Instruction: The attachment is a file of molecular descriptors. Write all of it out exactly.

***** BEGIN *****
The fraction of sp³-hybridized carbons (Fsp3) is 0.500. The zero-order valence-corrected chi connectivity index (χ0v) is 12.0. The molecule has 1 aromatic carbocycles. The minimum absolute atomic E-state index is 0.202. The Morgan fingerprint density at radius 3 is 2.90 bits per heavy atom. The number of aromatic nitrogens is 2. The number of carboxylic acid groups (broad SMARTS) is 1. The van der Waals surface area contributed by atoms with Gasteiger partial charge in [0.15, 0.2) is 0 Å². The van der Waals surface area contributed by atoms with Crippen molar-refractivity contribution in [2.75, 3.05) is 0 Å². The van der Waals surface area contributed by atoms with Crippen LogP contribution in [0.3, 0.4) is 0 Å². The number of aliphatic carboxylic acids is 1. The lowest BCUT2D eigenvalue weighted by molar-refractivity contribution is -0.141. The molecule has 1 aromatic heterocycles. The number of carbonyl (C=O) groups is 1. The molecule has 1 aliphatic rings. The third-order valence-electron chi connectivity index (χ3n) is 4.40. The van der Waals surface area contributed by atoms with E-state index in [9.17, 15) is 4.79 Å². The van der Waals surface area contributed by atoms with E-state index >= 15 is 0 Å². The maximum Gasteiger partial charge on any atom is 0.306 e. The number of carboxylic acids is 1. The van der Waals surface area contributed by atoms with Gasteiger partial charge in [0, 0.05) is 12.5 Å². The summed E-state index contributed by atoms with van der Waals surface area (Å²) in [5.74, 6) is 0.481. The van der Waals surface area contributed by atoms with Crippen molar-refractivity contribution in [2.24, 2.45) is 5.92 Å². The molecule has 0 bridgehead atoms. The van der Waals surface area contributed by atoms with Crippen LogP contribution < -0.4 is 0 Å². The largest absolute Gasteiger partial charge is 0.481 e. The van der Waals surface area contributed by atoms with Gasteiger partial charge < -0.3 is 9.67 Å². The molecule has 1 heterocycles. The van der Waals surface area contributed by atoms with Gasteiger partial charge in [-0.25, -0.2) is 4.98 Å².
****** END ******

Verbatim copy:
The fraction of sp³-hybridized carbons (Fsp3) is 0.500. The zero-order valence-corrected chi connectivity index (χ0v) is 12.0. The molecule has 1 aromatic carbocycles. The minimum absolute atomic E-state index is 0.202. The Morgan fingerprint density at radius 3 is 2.90 bits per heavy atom. The number of aromatic nitrogens is 2. The number of carboxylic acid groups (broad SMARTS) is 1. The van der Waals surface area contributed by atoms with Gasteiger partial charge in [0.15, 0.2) is 0 Å². The van der Waals surface area contributed by atoms with Crippen molar-refractivity contribution in [2.75, 3.05) is 0 Å². The van der Waals surface area contributed by atoms with Crippen LogP contribution in [0.3, 0.4) is 0 Å². The number of aliphatic carboxylic acids is 1. The lowest BCUT2D eigenvalue weighted by molar-refractivity contribution is -0.141. The molecule has 1 aromatic heterocycles. The number of carbonyl (C=O) groups is 1. The molecule has 1 aliphatic rings. The third-order valence-electron chi connectivity index (χ3n) is 4.40. The van der Waals surface area contributed by atoms with E-state index in [9.17, 15) is 4.79 Å². The van der Waals surface area contributed by atoms with E-state index >= 15 is 0 Å². The maximum Gasteiger partial charge on any atom is 0.306 e. The number of carboxylic acids is 1. The van der Waals surface area contributed by atoms with Gasteiger partial charge in [0, 0.05) is 12.5 Å². The summed E-state index contributed by atoms with van der Waals surface area (Å²) in [5.74, 6) is 0.481. The van der Waals surface area contributed by atoms with Crippen molar-refractivity contribution in [2.24, 2.45) is 5.92 Å². The molecule has 0 bridgehead atoms. The van der Waals surface area contributed by atoms with Crippen LogP contribution < -0.4 is 0 Å². The largest absolute Gasteiger partial charge is 0.481 e. The van der Waals surface area contributed by atoms with Gasteiger partial charge < -0.3 is 9.67 Å². The molecule has 1 heterocycles. The van der Waals surface area contributed by atoms with Gasteiger partial charge in [-0.25, -0.2) is 4.98 Å².